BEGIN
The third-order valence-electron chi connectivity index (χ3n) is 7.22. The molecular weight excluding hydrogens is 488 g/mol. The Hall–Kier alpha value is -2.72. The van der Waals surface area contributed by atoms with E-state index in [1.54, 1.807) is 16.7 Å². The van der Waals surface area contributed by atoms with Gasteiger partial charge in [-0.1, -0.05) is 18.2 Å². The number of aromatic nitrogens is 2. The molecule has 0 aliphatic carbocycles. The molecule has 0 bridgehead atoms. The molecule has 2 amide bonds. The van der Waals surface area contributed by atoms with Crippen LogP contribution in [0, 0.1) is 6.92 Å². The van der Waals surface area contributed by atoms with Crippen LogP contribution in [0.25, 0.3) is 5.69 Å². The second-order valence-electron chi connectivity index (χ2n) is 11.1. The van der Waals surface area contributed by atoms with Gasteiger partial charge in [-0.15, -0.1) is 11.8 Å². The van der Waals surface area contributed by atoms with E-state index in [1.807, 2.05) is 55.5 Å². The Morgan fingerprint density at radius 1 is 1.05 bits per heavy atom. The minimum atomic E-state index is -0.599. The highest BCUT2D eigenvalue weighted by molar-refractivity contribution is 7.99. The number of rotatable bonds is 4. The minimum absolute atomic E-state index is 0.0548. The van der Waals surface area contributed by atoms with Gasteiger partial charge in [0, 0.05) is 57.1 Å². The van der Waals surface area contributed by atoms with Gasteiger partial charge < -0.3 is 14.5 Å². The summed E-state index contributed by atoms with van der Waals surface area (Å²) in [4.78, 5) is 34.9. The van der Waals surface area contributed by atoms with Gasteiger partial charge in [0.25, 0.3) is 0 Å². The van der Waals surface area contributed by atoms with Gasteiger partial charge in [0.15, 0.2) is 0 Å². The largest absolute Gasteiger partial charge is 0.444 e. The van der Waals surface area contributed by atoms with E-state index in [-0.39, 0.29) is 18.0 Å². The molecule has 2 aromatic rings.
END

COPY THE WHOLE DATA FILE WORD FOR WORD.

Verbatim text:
The third-order valence-electron chi connectivity index (χ3n) is 7.22. The molecular weight excluding hydrogens is 488 g/mol. The Hall–Kier alpha value is -2.72. The van der Waals surface area contributed by atoms with E-state index in [1.54, 1.807) is 16.7 Å². The van der Waals surface area contributed by atoms with Gasteiger partial charge in [-0.1, -0.05) is 18.2 Å². The number of aromatic nitrogens is 2. The molecule has 0 aliphatic carbocycles. The molecule has 0 bridgehead atoms. The molecule has 2 amide bonds. The van der Waals surface area contributed by atoms with Crippen LogP contribution in [0, 0.1) is 6.92 Å². The van der Waals surface area contributed by atoms with Crippen LogP contribution in [0.25, 0.3) is 5.69 Å². The second-order valence-electron chi connectivity index (χ2n) is 11.1. The van der Waals surface area contributed by atoms with Gasteiger partial charge in [-0.15, -0.1) is 11.8 Å². The van der Waals surface area contributed by atoms with E-state index in [1.807, 2.05) is 55.5 Å². The Morgan fingerprint density at radius 1 is 1.05 bits per heavy atom. The minimum atomic E-state index is -0.599. The highest BCUT2D eigenvalue weighted by molar-refractivity contribution is 7.99. The number of rotatable bonds is 4. The minimum absolute atomic E-state index is 0.0548. The van der Waals surface area contributed by atoms with Gasteiger partial charge in [0, 0.05) is 57.1 Å². The van der Waals surface area contributed by atoms with Gasteiger partial charge < -0.3 is 14.5 Å². The summed E-state index contributed by atoms with van der Waals surface area (Å²) in [4.78, 5) is 34.9. The van der Waals surface area contributed by atoms with Gasteiger partial charge in [0.25, 0.3) is 0 Å². The van der Waals surface area contributed by atoms with Gasteiger partial charge in [0.15, 0.2) is 0 Å². The largest absolute Gasteiger partial charge is 0.444 e. The van der Waals surface area contributed by atoms with E-state index in [-0.39, 0.29) is 18.0 Å². The molecule has 2 aromatic rings.